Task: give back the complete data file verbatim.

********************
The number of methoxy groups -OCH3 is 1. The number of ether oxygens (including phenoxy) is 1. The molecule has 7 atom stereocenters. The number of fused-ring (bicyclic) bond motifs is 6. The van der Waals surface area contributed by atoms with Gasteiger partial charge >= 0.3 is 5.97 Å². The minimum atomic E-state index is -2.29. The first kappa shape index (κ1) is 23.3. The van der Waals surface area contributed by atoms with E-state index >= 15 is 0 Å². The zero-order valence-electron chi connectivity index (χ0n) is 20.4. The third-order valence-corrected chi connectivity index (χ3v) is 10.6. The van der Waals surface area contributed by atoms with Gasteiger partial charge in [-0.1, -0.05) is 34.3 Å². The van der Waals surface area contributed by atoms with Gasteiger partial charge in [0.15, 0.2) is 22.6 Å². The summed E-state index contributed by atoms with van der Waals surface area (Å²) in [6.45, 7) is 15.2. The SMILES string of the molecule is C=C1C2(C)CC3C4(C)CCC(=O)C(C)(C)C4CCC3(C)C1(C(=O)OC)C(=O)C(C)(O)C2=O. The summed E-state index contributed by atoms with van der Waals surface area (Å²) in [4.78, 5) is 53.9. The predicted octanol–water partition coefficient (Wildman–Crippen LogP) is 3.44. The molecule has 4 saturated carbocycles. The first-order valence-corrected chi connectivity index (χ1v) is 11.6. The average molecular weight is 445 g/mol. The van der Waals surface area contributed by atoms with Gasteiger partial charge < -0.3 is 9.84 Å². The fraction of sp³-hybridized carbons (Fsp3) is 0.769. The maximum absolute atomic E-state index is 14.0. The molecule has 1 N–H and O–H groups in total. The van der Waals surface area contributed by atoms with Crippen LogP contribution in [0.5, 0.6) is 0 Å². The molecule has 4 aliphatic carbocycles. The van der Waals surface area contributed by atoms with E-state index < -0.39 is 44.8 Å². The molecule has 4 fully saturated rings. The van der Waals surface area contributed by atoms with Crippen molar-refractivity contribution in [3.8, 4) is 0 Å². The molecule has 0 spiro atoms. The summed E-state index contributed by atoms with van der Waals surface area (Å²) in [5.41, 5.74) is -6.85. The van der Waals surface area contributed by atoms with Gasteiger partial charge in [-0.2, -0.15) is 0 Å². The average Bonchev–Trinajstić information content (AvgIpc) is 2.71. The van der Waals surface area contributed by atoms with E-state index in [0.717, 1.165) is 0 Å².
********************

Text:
The number of methoxy groups -OCH3 is 1. The number of ether oxygens (including phenoxy) is 1. The molecule has 7 atom stereocenters. The number of fused-ring (bicyclic) bond motifs is 6. The van der Waals surface area contributed by atoms with Gasteiger partial charge >= 0.3 is 5.97 Å². The minimum atomic E-state index is -2.29. The first kappa shape index (κ1) is 23.3. The van der Waals surface area contributed by atoms with E-state index >= 15 is 0 Å². The zero-order valence-electron chi connectivity index (χ0n) is 20.4. The third-order valence-corrected chi connectivity index (χ3v) is 10.6. The van der Waals surface area contributed by atoms with Gasteiger partial charge in [-0.1, -0.05) is 34.3 Å². The van der Waals surface area contributed by atoms with Gasteiger partial charge in [0.15, 0.2) is 22.6 Å². The summed E-state index contributed by atoms with van der Waals surface area (Å²) in [6.45, 7) is 15.2. The SMILES string of the molecule is C=C1C2(C)CC3C4(C)CCC(=O)C(C)(C)C4CCC3(C)C1(C(=O)OC)C(=O)C(C)(O)C2=O. The summed E-state index contributed by atoms with van der Waals surface area (Å²) in [4.78, 5) is 53.9. The predicted octanol–water partition coefficient (Wildman–Crippen LogP) is 3.44. The molecule has 4 saturated carbocycles. The first-order valence-corrected chi connectivity index (χ1v) is 11.6. The average molecular weight is 445 g/mol. The van der Waals surface area contributed by atoms with Gasteiger partial charge < -0.3 is 9.84 Å². The fraction of sp³-hybridized carbons (Fsp3) is 0.769. The maximum absolute atomic E-state index is 14.0. The molecule has 1 N–H and O–H groups in total. The van der Waals surface area contributed by atoms with Crippen LogP contribution in [0.5, 0.6) is 0 Å². The molecule has 4 aliphatic carbocycles. The van der Waals surface area contributed by atoms with E-state index < -0.39 is 44.8 Å². The molecule has 4 fully saturated rings. The van der Waals surface area contributed by atoms with Crippen molar-refractivity contribution in [3.8, 4) is 0 Å². The molecule has 0 spiro atoms. The summed E-state index contributed by atoms with van der Waals surface area (Å²) in [5.41, 5.74) is -6.85. The van der Waals surface area contributed by atoms with Gasteiger partial charge in [-0.2, -0.15) is 0 Å². The average Bonchev–Trinajstić information content (AvgIpc) is 2.71. The van der Waals surface area contributed by atoms with E-state index in [0.717, 1.165) is 0 Å².